Table 1 Parameter values used in the base model. Formulas for the growth rate (K) and the age at 50% maturity ([A.sub.m]) are life-history invariant relationships from Charnov (1993) and Beverton (1992), respectively. The formula for [L.sub.s] is the length at age [A.sub.m] according to von Bertalanffy growth. A value of [infinity] for slope parameters corresponds to a knife-edge curve. Parameter Description M Natural mortality rate (per year) F Fishing mortality rate (per year) [[bar.L].sub.[infinity]] Mean asymptotic size in growth function [bar.K] Mean growth rate in growth function [t.sub.0] Location parameter in growth function C[V.sub.L] Coefficient of variation in [L.sub.[infinity]] C[V.sub.K] Coefficient of variation in K [rho] Correlation between [L.sub.[infinity]] and K [[beta].sub.s] Slope of the size selectivity curve [[beta].sub.m] Slope of the maturity curve [A.sub.m] Age at 50% maturity [L.sub.s] Length at 50% selectivity [D.sub.S] Duration of spawning season (yr) [D.sub.F] Duration of fishing season (yr) Parameter Formula Value M Fixed 0.2 F Fixed 0 to 10 [[bar.L].sub.[infinity]] Fixed 1000 [bar.K] M/1.65 0.12 [t.sub.0] Fixed -0.5 C[V.sub.L] Fixed 20% C[V.sub.K] Fixed 20% [rho] Fixed 0 [[beta].sub.s] Fixed [infinity] [[beta].sub.m] Fixed [infinity] [A.sub.m] log[(3[bar.K] + M)/M]/ [bar.K] 8.55 [L.sub.s] [[bar.L].sub.[infinity]][1 - 666 exp(-[bar.K][[A.sub.m] - [t.sub.o]])] [D.sub.S] Fixed 1 [D.sub.F] Fixed 1 Table 2 Percent selection differential on the von Bertalanffy growth coefficient (K) at fishing mortality = 0.8/yr. Columns correspond to the levels of the coefficient of variation (CV=0%, 10%, 20%) in K and in the asymptotic length ([L.sub.[infinity]]). Any combination with 0% CV in K is not presented because it results in zero selection differential. The first row corresponds to the base model and subsequent rows correspond to changes in the base model: correlation between [L.sub.[infinity]] and K ([rho]), slope of maturity curve ([[beta].sub.m]), natural mortality (M), M/K ratio, duration of annual spawning season ([D.sub.S]), maximum size limit ([L.sub.u]), slope of selectivity curve ([[beta].sub.s]), change in age at 50% selectivity ([A.sub.s]) in relation to the base case, and duration of annual fishing season ([D.sub.F]). Parameter values [L.sub.[infinity]]: [L.sub.[infinity]]: 0%CV 10%CV K: 10%CV K: 10%CV Base 0.7 0.5 [rho] = -1 0.7 -0.7 [rho] = -0.75 0.7 -0.3 [rho] = -0.5 0.7 0.0 [rho] = -0.25 0.7 0.3 [[beta].sub.m] = 0.25 0.2 0.2 [[beta].sub.m] = 0.5 0.3 0.3 [[beta].sub.m] = 1 0.5 0.4 M = 0.1 0.4 0.4 M = 0.4 0.7 0.4 M = 0.8 0.6 0.3 M/K = 0.5 0.6 0.3 M/K = 1 0.4 0.3 M/K = 2 0.5 0.4 M/K = 2.5 0.8 0.6 [D.sub.S] = 1/12 1.6 1.0 [D.sub.S] = 3/12 1.4 0.9 [D.sub.S] = 6/12 1.1 0.8 [L.sub.u] = 700 0.0 0.0 [L.sub.u] = 800 0.2 0.0 [L.sub.u] = 900 0.4 0.2 [[beta].sub.s] = 0.01 0.3 0.2 [[beta].sub.s] = 0.05 0.6 0.4 [[beta].sub.s] = 0.1 0.6 0.5 [A.sub.s] = -2 0.1 0.2 [A.sub.s] = -1 0.4 0.4 [A.sub.s] = 1 0.6 0.5 [A.sub.s] = 2 0.5 0.4 [D.sub.F] = 1/12 1.5 1.0 [D.sub.F] = 3/12 1.3 0.9 [D.sub.F] = 6/12 1.2 0.7 Parameter values [L.sub.[infinity]]: [L.sub.[infinity]]: 20%CV 0%CV K: 10%CV K: 10%CV Base 0.3 2.1 [rho] = -1 -1.3 2.1 [rho] = -0.75 -0.8 2.1 [rho] = -0.5 -0.4 2.1 [rho] = -0.25 0.0 2.1 [[beta].sub.m] = 0.25 0.1 0.7 [[beta].sub.m] = 0.5 0.2 1.1 [[beta].sub.m] = 1 0.3 1.7 M = 0.1 0.3 1.6 M = 0.4 0.3 2.0 M = 0.8 0.2 1.6 M/K = 0.5 0.1 1.9 M/K = 1 0.2 1.5 M/K = 2 0.3 1.9 M/K = 2.5 0.4 2.4 [D.sub.S] = 1/12 0.6 4.5 [D.sub.S] = 3/12 0.5 4.1 [D.sub.S] = 6/12 0.5 3.3 [L.sub.u] = 700 0.0 -0.1 [L.sub.u] = 800 0.0 0.3 [L.sub.u] = 900 0.1 1.1 [[beta].sub.s] = 0.01 0.2 1.1 [[beta].sub.s] = 0.05 0.3 1.9 [[beta].sub.s] = 0.1 0.3 2.0 [A.sub.s] = -2 0.2 1.1 [A.sub.s] = -1 0.3 1.7 [A.sub.s] = 1 0.3 2.1 [A.sub.s] = 2 0.3 1.9 [D.sub.F] = 1/12 0.6 4.3 [D.sub.F] = 3/12 0.6 3.9 [D.sub.F] = 6/12 0.5 3.3 Parameter values [L.sub.[infinity]]: [L.sub.[infinity]]: 0%CV 20%CV K:20%CV K:20%CV Base 1.7 1.2 [rho] = -1 0.2 -2.3 [rho] = -0.75 0.8 -0.9 [rho] = -0.5 1.1 0.1 [rho] = -0.25 1.4 0.6 [[beta].sub.m] = 0.25 0.7 0.6 [[beta].sub.m] = 0.5 1.1 0.9 [[beta].sub.m] = 1 1.4 1.1 M = 0.1 1.5 1.2 M = 0.4 1.5 1.0 M = 0.8 1.1 0.7 M/K = 0.5 1.0 0.6 M/K = 1 1.3 0.8 M/K = 2 1.6 1.2 M/K = 2.5 2.1 1.5 [D.sub.S] = 1/12 3.6 2.3 [D.sub.S] = 3/12 3.3 2.2 [D.sub.S] = 6/12 2.7 1.8 [L.sub.u] = 700 -0.1 0.0 [L.sub.u] = 800 0.2 0.0 [L.sub.u] = 900 0.8 0.3 [[beta].sub.s] = 0.01 1.0 0.8 [[beta].sub.s] = 0.05 1.6 1.2 [[beta].sub.s] = 0.1 1.7 1.2 [A.sub.s] = -2 1.2 1.0 [A.sub.s] = -1 1.6 1.1 [A.sub.s] = 1 1.7 1.2 [A.sub.s] = 2 1.6 1.1 [D.sub.F] = 1/12 3.5 2.3 [D.sub.F] = 3/12 3.1 2.1 [D.sub.F] = 6/12 2.6 1.8 Table 3 Percent selection differential on the von Bertalanffy asymptotic length ([L.sub.[infinity]]) at fishing mortality = 0.8/yr. Columns correspond to the levels of the coefficient of variation (CV=O%, 10%, 20%) in [L.sub.[infinity]] and in the growth coefficient (K). Any combination with 0% CV in [L.sub.[infinity]] is not presented because it results in zero selection differential. The first row corresponds to the base model and subsequent rows correspond to changes in the base model: correlation between [L.sub.[infinity]] and K ([rho]), slope of maturity curve ([[beta].sub.m]), natural mortality (M), M/K ratio, duration of annual spawning season ([D.sub.S]), maximum size limit ([L.sub.u]), slope of selectivity curve ([[beta].sub.s]), change in age at 50% selectivity ([A.sub.s]) in relation to the base case, and duration of annual fishing season ([D.sub.F]). Parameter values [L.sub.[infinity]]: [L.sub.[infinity]]: 0%CV 10%CV K: 10%CV K: 10%CV Base 1.0 2.7 [rho] = -1 1.0 2.8 [rho] = -0.75 1.0 2.7 [rho] = -0.5 1.0 2.8 [rho] = -0.25 1.0 2.8 [[beta].sub.m] = 0.25 0.3 1.2 [[beta].sub.m] = 0.5 0.5 1.8 [[beta].sub.m] = 1 0.8 2.4 M = 0.1 0.8 2.6 M = 0.4 1.0 2.8 M = 0.8 1.0 2.6 M/K = 0.5 1.4 3.2 M/K = 1 0.9 2.7 M/K = 2 0.9 2.5 M/K = 2.5 1.1 2.8 [D.sub.S] = 1/12 2.2 5.6 [D.sub.S] = 3/12 2.0 5.1 [D.sub.S] = 6/12 1.6 4.4 [L.sub.u] = 700 -0.1 -0.1 [L.sub.u] = 800 0.0 -0.1 [L.sub.u] = 900 0.3 0.5 [[beta].sub.s] = 0.01 0.5 1.9 [[beta].sub.s] = 0.05 0.9 2.7 [[beta].sub.s] = 0.1 1.0 2.7 [A.sub.s] = -2 0.4 2.1 [A.sub.s] = -1 0.7 2.5 [A.sub.s] = 1 1.0 2.8 [A.sub.s] = 2 1.0 2.7 [D.sub.F] = 1/12 2.2 5.5 [D.sub.F] = 3/12 1.9 4.9 [D.sub.F] = 6/12 1.6 4.2 Parameter values [L.sub.[infinity]]: [L.sub.[infinity]]: 20%CV 0%CV K: 10%CV K: 10%CV Base 0.9 2.7 [rho] = -1 0.7 2.7 [rho] = -0.75 0.7 2.6 [rho] = -0.5 0.8 2.7 [rho] = -0.25 0.9 2.7 [[beta].sub.m] = 0.25 0.3 1.1 [[beta].sub.m] = 0.5 0.5 1.8 [[beta].sub.m] = 1 0.7 2.4 M = 0.1 0.7 2.5 M = 0.4 1.0 2.7 M = 0.8 1.0 2.6 M/K = 0.5 1.4 3.2 M/K = 1 0.9 2.7 M/K = 2 0.8 2.5 M/K = 2.5 1.0 2.7 [D.sub.S] = 1/12 2.0 5.5 [D.sub.S] = 3/12 1.8 5.0 [D.sub.S] = 6/12 1.5 4.3 [L.sub.u] = 700 -0.1 -0.1 [L.sub.u] = 800 0.0 -0.1 [L.sub.u] = 900 0.2 0.5 [[beta].sub.s] = 0.01 0.5 1.9 [[beta].sub.s] = 0.05 0.9 2.6 [[beta].sub.s] = 0.1 0.9 2.7 [A.sub.s] = -2 0.4 2.1 [A.sub.s] = -1 0.7 2.5 [A.sub.s] = 1 1.0 2.7 [A.sub.s] = 2 0.9 2.6 [D.sub.F] = 1/12 2.0 5.3 [D.sub.F] = 3/12 1.7 4.8 [D.sub.F] = 6/12 1.5 4.1 Parameter values [L.sub.[infinity]]: [L.sub.[infinity]]: 10%CV 20%CV K: 10%CV K: 10%CV Base 0.8 2.5 [rho] = -1 -0.1 2.3 [rho] = -0.75 0.2 2.2 [rho] = -0.5 0.4 2.3 [rho] = -0.25 0.6 2.4 [[beta].sub.m] = 0.25 0.3 1.1 [[beta].sub.m] = 0.5 0.5 1.7 [[beta].sub.m] = 1 0.7 2.2 M = 0.1 0.7 2.4 M = 0.4 0.8 2.6 M = 0.8 0.8 2.4 M/K = 0.5 1.3 3.1 M/K = 1 0.8 2.5 M/K = 2 0.7 2.3 M/K = 2.5 0.8 2.5 [D.sub.S] = 1/12 1.7 5.0 [D.sub.S] = 3/12 1.5 4.6 [D.sub.S] = 6/12 1.3 3.9 [L.sub.u] = 700 -0.1 -0.1 [L.sub.u] = 800 -0.1 -0.1 [L.sub.u] = 900 0.1 0.4 [[beta].sub.s] = 0.01 0.5 1.8 [[beta].sub.s] = 0.05 0.8 2.5 [[beta].sub.s] = 0.1 0.8 2.5 [A.sub.s] = -2 0.4 2.1 [A.sub.s] = -1 0.7 2.4 [A.sub.s] = 1 0.9 2.5 [A.sub.s] = 2 0.8 2.4 [D.sub.F] = 1/12 1.6 4.8 [D.sub.F] = 3/12 1.5 4.4 [D.sub.F] = 6/12 1.2 3.7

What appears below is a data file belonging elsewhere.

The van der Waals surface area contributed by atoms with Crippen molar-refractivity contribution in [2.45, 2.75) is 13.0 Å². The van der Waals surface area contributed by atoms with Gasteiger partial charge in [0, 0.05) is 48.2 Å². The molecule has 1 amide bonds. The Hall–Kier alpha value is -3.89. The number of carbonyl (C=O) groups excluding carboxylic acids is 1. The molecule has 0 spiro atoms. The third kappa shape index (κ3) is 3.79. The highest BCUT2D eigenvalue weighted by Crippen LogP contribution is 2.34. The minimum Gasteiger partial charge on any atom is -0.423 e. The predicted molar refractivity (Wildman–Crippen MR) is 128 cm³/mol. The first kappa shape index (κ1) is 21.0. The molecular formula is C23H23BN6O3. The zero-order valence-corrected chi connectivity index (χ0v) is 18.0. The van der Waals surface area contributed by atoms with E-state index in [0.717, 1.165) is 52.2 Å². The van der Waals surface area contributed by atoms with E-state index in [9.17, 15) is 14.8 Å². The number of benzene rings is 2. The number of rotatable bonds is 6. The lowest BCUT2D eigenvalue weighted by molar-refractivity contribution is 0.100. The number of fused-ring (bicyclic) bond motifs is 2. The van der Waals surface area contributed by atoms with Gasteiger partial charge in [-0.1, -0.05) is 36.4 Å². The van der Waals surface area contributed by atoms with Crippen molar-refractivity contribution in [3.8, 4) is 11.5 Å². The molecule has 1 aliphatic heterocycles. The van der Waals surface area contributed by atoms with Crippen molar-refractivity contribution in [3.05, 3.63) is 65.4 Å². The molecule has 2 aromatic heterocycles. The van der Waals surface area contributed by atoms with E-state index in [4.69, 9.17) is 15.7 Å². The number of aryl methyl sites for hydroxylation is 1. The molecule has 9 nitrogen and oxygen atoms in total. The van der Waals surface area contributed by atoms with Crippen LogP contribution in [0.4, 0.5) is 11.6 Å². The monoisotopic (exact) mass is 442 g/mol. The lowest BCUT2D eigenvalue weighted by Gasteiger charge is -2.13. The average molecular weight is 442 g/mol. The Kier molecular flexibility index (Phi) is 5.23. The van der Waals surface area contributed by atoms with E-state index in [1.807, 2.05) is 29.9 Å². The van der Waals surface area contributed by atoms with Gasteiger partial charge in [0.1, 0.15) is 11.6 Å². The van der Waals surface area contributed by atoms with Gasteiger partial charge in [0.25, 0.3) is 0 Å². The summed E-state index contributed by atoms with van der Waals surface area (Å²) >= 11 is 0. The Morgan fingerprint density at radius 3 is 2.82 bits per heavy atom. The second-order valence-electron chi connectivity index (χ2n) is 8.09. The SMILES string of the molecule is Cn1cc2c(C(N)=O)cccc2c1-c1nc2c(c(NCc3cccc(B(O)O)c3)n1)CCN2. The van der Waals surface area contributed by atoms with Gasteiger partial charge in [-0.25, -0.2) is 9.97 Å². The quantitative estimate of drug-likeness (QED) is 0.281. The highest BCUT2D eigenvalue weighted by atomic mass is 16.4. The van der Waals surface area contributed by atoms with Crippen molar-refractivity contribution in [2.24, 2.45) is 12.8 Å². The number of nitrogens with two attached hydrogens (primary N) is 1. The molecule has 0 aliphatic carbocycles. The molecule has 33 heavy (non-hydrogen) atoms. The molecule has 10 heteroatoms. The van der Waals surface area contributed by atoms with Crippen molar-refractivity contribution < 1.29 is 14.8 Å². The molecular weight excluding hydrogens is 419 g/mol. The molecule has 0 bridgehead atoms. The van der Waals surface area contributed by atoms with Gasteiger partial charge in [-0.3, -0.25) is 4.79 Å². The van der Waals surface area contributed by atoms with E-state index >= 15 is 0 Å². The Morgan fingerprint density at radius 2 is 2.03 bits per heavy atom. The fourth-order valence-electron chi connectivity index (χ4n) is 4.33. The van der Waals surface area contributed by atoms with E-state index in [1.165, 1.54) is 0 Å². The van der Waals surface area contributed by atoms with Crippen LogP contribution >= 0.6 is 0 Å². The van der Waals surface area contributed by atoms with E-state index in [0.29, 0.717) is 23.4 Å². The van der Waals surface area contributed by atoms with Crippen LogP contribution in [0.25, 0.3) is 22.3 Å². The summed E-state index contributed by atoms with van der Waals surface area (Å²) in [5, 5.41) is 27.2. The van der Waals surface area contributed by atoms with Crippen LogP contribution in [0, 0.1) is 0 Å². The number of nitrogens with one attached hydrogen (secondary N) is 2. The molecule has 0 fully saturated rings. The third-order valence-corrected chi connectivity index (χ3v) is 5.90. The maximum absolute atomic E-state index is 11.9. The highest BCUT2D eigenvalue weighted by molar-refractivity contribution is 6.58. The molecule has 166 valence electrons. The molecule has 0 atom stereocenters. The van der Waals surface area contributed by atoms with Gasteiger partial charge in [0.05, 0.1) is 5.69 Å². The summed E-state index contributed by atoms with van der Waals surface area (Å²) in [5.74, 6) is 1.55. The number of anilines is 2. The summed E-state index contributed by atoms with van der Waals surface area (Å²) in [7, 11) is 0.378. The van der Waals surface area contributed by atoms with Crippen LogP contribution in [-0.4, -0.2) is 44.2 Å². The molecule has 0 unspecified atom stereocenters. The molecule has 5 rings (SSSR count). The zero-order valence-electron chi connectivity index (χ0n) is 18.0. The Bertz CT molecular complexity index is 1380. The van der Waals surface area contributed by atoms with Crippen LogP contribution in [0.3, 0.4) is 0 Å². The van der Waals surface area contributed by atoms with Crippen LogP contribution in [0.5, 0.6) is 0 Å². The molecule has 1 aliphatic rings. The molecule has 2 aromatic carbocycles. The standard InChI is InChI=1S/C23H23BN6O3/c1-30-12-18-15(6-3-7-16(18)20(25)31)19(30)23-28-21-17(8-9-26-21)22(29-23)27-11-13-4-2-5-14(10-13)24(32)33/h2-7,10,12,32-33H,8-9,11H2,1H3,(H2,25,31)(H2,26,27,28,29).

We thank R. Munoz, M. Prager, and D. Vaughan for comments on the manuscript. This work was supported by the National Marine Fisheries Service through its Southeast Fisheries Science Center.